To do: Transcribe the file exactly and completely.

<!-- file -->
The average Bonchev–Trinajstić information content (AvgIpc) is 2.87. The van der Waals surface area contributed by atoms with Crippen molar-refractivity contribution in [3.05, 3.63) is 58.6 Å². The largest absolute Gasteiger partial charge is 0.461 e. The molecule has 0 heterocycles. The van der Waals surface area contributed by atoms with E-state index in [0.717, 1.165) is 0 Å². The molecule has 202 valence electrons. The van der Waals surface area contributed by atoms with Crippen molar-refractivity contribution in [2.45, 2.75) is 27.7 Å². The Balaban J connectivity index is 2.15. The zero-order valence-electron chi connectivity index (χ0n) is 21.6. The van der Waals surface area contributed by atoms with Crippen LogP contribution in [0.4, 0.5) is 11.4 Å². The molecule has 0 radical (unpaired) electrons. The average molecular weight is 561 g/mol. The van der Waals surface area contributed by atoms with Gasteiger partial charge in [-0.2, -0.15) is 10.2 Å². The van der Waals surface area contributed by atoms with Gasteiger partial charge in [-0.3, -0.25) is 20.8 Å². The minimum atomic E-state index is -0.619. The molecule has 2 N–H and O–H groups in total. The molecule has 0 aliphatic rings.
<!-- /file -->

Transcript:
The average Bonchev–Trinajstić information content (AvgIpc) is 2.87. The van der Waals surface area contributed by atoms with Crippen molar-refractivity contribution in [3.05, 3.63) is 58.6 Å². The largest absolute Gasteiger partial charge is 0.461 e. The molecule has 0 heterocycles. The van der Waals surface area contributed by atoms with E-state index in [0.717, 1.165) is 0 Å². The molecule has 202 valence electrons. The van der Waals surface area contributed by atoms with Crippen molar-refractivity contribution in [2.45, 2.75) is 27.7 Å². The Balaban J connectivity index is 2.15. The zero-order valence-electron chi connectivity index (χ0n) is 21.6. The van der Waals surface area contributed by atoms with Crippen LogP contribution in [0.4, 0.5) is 11.4 Å². The molecule has 0 radical (unpaired) electrons. The average molecular weight is 561 g/mol. The van der Waals surface area contributed by atoms with Gasteiger partial charge in [-0.2, -0.15) is 10.2 Å². The van der Waals surface area contributed by atoms with Gasteiger partial charge in [-0.3, -0.25) is 20.8 Å². The minimum atomic E-state index is -0.619. The molecule has 2 N–H and O–H groups in total. The molecule has 0 aliphatic rings.